As we enter Christmas peak trading, store displays are more important than ever. Showcasing product in an eye-catching way can be the make or break between a sale or non sale.
Talking Tables are linking up with visual merchandising expert Debbie Flowerday with a competition to win a Christmas display workshop. Debbie will visit the winning store and create a Christmas display or window (see below).
Debbie’s impressive VM careers takes.in time at Heal’s, Miss Selfridge and V&A. We caught up with Debbie to discover her top tips for creating a window display.
First off Debbie offered some insight on establishing the look and feel of your store and its appropriate décor.
When thinking about opening a store ask questions about location and customer. For example, is your chosen location an affluent one. Is your customer mature with disposable income. Are they mainly female. If so a classic simple design in natural woods with a lifestyle look could work well for décor. Debbie says it’s helpful to create a mood board: “Visualise the customer and her lifestyle. Collages will help you understand where you want to go with your store.”
Debbie also believes that to stand out on the high street and connect with customers, it really pays to offer more. For instance, if you sell wreaths as part of your Christmas collection, offer a wreath making workshop.
“Your window is the face of your store, it creates the first impression and is your cheapest form of advertising,” says Debbie. She adds that it’s important to pay attention to your window year round and not just for special occasions. She divides windows up into two types: closed back windows which allow you to be more creative (although will block out some light), and open back windows which expose the shop floor. Think about what the customers see when they look in your window if it’s open back – you don’t want to the main point of eye contact beyond the window to be your till.
When planning your window first define your theme). Are you going for a romantic, fun or classic look? And ensure it reflects the merchandise. Make sure you have large, medium and small blocks so you can elevate products to different levels.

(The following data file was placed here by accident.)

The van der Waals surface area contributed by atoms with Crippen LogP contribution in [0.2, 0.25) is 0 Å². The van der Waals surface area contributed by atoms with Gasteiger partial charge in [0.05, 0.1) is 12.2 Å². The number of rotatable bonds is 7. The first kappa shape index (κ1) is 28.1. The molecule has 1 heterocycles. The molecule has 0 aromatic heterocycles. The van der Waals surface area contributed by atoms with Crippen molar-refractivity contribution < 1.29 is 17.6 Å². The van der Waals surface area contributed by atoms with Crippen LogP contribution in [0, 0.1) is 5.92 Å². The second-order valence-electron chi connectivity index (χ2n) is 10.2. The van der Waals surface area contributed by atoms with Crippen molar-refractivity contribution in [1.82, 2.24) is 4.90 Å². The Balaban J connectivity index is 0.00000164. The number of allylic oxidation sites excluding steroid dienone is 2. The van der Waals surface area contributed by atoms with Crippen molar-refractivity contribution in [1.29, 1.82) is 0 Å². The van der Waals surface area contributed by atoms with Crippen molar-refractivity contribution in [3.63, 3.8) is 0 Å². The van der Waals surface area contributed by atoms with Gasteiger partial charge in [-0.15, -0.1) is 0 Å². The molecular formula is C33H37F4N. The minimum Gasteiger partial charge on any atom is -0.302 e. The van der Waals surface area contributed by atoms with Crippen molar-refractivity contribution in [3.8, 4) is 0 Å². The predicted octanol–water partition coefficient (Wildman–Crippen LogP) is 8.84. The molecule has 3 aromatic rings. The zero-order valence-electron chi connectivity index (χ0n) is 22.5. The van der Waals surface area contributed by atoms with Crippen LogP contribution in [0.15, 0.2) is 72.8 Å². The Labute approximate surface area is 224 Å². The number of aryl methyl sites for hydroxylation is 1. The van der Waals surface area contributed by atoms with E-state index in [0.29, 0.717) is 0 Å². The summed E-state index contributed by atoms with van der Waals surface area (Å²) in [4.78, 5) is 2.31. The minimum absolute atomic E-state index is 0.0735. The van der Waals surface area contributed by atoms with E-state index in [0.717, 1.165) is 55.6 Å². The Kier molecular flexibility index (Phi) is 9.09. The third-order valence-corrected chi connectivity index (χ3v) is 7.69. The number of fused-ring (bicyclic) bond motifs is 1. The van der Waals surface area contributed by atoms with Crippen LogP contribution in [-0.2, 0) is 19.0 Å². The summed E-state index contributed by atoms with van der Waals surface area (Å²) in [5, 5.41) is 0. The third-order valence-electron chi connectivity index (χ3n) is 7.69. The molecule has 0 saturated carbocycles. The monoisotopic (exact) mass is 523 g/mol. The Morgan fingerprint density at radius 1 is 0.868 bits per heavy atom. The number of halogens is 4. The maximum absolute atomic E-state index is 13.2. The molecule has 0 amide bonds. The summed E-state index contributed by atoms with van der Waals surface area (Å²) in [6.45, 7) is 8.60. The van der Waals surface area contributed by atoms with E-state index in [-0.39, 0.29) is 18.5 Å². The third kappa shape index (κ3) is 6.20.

“When a display is successful the eye will travel around the whole display and take in all the elements, this can also be called creating a flow or movement,” says Debbie. There are two main ways to create an effective display: pyramid and repetition.
This style enables the customer to view the product quickly. Start with the largest piece. Debbie calls this the bottle of milk, sugar, cup approach. The higher it reaches the further you can come out to the sides. Make sure that ticketing is neat and at the side.
As the name suggests, repetition is when a product is repeated in lines of three or five. Again start with the largest piece and keep it simple.
“Be creative and have fun with it. Don’t take yourself too seriously,” says Debbie. For example, why not make your own props (some of the most impressive Jubilee and Coronation windows in our display competitions featured hand made props).
Debbie’s five top tips
1 Give customers ideas on how to put things together – display is exaggerated, it’s all about what isn’t normal but can be translated into the home.
2 Visit other successful stores – Anthropologie in particular stands out.
3 Continue the theme of your window in store – but in a smaller way.
4 Think about your window when buying products; buy stories and not just individual items.
5 Removable panels placed around the shop help create areas of interest complimenting the merchandise.
Based on a workshop Debbie presented at Autumn Fair.
Debbie can be contacted at: email@example.com
To enter send pictures of your store windows and in-store displays along with details of the Talking Tables collection you would like to base your theme on to:
The prize/visit will take place first week of November.